Hydropower to need major policy support to achieve net-zero targets, says report

Hydropower, the “forgotten giant” of low-carbon electricity, will need major policy support to help accelerate the expansion of solar and wind power and put the world on track for net-zero goals, according to the International Energy Agency (IEA).

Hydropower currently provides one-sixth of global electricity generation and is the single largest source of low-carbon power—and more than all other renewables combined, the IEA estimates. In 2020, hydropower was the third largest electricity generation source after coal and natural gas, as per IEA’s inaugural Hydropower Special Market Report.

Global hydropower capacity has jumped by 70 percent over the past 20 years, but its share of electricity generation has remained stable because of increased generation from wind, solar, natural gas, and coal-fired capacity, according to the IEA.

Fig 1: Low-carbon electricity generation by technology and shares in global electricity supply, 2020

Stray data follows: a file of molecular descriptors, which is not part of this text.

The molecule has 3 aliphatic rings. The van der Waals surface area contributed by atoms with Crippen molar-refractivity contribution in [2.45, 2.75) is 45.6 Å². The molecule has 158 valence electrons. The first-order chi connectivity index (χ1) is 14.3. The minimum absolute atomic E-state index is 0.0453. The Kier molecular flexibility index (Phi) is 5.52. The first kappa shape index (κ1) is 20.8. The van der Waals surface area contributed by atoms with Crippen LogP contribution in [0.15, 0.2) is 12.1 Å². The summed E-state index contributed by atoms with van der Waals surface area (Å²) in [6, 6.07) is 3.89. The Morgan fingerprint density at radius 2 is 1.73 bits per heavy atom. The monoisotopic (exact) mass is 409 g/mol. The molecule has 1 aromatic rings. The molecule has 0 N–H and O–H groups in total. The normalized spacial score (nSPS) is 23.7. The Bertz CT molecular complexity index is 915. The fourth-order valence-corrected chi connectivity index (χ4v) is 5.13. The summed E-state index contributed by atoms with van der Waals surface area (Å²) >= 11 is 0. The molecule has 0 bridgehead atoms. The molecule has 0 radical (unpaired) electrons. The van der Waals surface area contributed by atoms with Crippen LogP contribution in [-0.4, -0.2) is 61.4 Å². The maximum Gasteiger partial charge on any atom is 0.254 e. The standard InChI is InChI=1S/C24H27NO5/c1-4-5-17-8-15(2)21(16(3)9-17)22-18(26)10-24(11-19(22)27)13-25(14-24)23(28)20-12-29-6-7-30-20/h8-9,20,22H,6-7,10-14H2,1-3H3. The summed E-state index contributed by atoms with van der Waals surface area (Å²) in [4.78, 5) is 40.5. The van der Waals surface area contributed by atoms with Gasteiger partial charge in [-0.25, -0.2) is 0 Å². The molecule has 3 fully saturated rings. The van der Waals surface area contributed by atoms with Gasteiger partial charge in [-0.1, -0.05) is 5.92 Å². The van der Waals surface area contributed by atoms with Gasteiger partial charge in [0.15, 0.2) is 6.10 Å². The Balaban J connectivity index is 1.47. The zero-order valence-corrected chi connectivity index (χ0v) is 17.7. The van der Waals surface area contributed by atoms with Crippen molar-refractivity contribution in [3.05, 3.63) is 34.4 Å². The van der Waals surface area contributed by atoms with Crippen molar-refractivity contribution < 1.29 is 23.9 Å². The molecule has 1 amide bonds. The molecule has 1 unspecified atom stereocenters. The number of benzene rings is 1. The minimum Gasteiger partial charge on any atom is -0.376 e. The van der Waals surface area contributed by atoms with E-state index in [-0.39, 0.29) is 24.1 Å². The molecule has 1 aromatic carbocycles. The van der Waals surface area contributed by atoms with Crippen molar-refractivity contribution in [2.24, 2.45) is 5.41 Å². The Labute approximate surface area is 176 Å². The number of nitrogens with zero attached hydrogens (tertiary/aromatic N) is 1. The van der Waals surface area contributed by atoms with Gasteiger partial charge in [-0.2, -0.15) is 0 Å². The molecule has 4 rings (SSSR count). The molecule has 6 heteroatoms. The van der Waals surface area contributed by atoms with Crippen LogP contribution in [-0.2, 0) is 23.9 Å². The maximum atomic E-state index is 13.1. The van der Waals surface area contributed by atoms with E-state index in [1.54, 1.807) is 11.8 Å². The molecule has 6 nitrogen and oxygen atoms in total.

This decade, hydropower capacity worldwide is forecast to rise by 17 percent, driven by China, India, Turkey, and Ethiopia. However, the projected growth for this decade is nearly 25 percent slower than the expansion in the previous decade. Governments need to enact strong policy actions to reverse the slowdown in hydropower growth, the agency said.

Fig 2: Net hydropower capacity additions by technology segment globally (left) and by region (right), 2021-2030

Hydropower’s advantages can make it a natural enabler of secure transitions in many countries as they shift to higher and higher shares of solar and wind – provided that hydropower projects are developed in a sustainable and climate-resilient way.

Yet, recent major projects, including the world’s second-largest hydropower dam in China, have met resistance from environmentalists, while drought conditions could severely affect its output. Case in point: a more severe than usual drought in California this year has depleted reservoirs and lakes, including the ones feeding some of the largest hydropower facilities, putting the state again at risk of power outages during heatwaves this summer.

See also  Most Efficient Solar Panels, January of 2020, 60 Cells

———-***———-

Source: All references are brought in the website article.

Photo:@ we mention sources of photos here

……………

‘Copyright ©️ Solar Edition, All rights reserved. Copyright of referenced material goes to the creator of the referenced content


References:

IEA, Hydrogen Special Market Report, 2021